Teaching your kids about forgiveness

A child’s developing psyche, emotional understanding and ability to interact with others varies by age and development. Conflicts arise among kids just as they do in adults: They are sometimes forgotten almost immediately, but sometimes the conflict is held onto. Sometimes the anger lingers. This brings up the need to talk about human emotions, forgiveness and letting go.

Mom talking to tween

Of all the things we need to teach our kids over the course of their childhood, a few lessons stand out as particularly difficult. While those topics will vary from family to family, the issue of forgiveness is often right up there. Given that so many adults struggle with forgiveness and moving on from conflict, it’s no wonder! But making the effort to teach forgiveness early on is a real gift you can give to your children. You might even learn a little in the process yourself!

Conflicts happen

From a child’s earliest years, conflicts happen. Whether it’s a conflict with you that results in a time out for your child or a tussle with a playmate over a toy, conflicts happen — and even for the most easy-going child. At younger ages, conflicts are often easily forgotten, but as kids get older, conflicts linger more often.

Whether it’s a disagreement with a best friend over something that happened at school or just about anything else, these conflicts are a microcosm of the conflicts that occur in adult life. Better to learn to forgive wrongs now and resolve conflicts than enter into adulthood angry and hurt!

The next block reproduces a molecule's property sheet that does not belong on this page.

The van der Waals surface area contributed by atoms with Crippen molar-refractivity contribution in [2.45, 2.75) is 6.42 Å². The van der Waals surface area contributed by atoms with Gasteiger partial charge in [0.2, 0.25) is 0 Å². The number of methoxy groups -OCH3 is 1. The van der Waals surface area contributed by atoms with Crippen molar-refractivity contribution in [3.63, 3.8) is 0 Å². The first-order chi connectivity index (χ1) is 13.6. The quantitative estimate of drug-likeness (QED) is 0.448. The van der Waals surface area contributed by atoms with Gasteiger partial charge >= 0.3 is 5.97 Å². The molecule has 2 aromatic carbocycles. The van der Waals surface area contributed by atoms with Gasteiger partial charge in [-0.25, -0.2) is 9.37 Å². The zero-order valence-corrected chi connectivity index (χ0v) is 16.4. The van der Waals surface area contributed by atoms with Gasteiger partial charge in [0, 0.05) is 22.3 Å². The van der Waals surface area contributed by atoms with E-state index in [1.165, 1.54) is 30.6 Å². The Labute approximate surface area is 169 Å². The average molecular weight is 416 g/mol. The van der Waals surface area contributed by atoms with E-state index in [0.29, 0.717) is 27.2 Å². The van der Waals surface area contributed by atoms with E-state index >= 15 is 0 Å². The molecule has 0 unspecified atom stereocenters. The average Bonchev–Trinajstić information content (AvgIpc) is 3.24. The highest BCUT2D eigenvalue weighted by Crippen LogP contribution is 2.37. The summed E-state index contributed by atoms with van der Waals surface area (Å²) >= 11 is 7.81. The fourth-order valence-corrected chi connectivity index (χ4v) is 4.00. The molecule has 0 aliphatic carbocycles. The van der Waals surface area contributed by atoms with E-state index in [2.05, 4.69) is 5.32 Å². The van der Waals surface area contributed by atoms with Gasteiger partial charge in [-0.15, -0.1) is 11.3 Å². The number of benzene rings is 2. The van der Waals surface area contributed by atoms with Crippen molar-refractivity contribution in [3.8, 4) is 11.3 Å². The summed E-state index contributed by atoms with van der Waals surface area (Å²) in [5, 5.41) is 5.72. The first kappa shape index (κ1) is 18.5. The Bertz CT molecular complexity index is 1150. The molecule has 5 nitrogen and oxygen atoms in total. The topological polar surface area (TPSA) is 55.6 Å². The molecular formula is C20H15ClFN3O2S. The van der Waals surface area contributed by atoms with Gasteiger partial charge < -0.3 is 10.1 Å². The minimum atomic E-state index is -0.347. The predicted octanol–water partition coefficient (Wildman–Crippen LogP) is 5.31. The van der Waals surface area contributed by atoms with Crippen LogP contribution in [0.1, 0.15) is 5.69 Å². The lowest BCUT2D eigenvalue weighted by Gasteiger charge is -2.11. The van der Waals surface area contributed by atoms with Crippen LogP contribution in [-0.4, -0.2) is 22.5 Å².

Simplifying a complex concept

Teaching a child to let go of anger and forgive is not necessarily simple. Heck, it’s even hard for adults! Kids are still wrestling with their understanding of themselves, that they are not perfect and make mistakes and the embarrassment that goes with it. In addition, some kids’ personality traits mean extra resistance to this concept. Helping kids to learn to forgive is helping them to learn about and accept their own imperfect humanity. It’s not going to happen in an instant.

When working with your child to resolve conflicts with friends and family alike, include the concept of forgiveness as part of the discussion — age appropriately, of course You can be clear that this doesn’t necessarily mean forgetting, but it does mean allowing yourself to be open to a more complete resolution and not remaining angry. It means moving on.

Lead by example

One of the best ways to teach kids about forgiveness and letting go of anger in conflict is to lead by example. While it’s fairly easy for a mom to forgive her young child for his or her transgressions — and it’s a start to teaching this concept — they also need to see you forgiving with other conflicts. It’s something you can talk about directly and convey with your manner and attitude. If your child sees you hanging on to anger after a conflict, he or she will absorb that as the “right” way to deal with conflict.

Forgiveness is an important part of life and human interaction, but it’s not used nearly enough. Conflicts happen, and with them the opportunity to learn and grow — if we forgive and let go of anger and allow that growth. Teaching this to our kids can be a challenge, but it’s very worthwhile. Forgive and teach forgiveness for a healthier and more balanced family.

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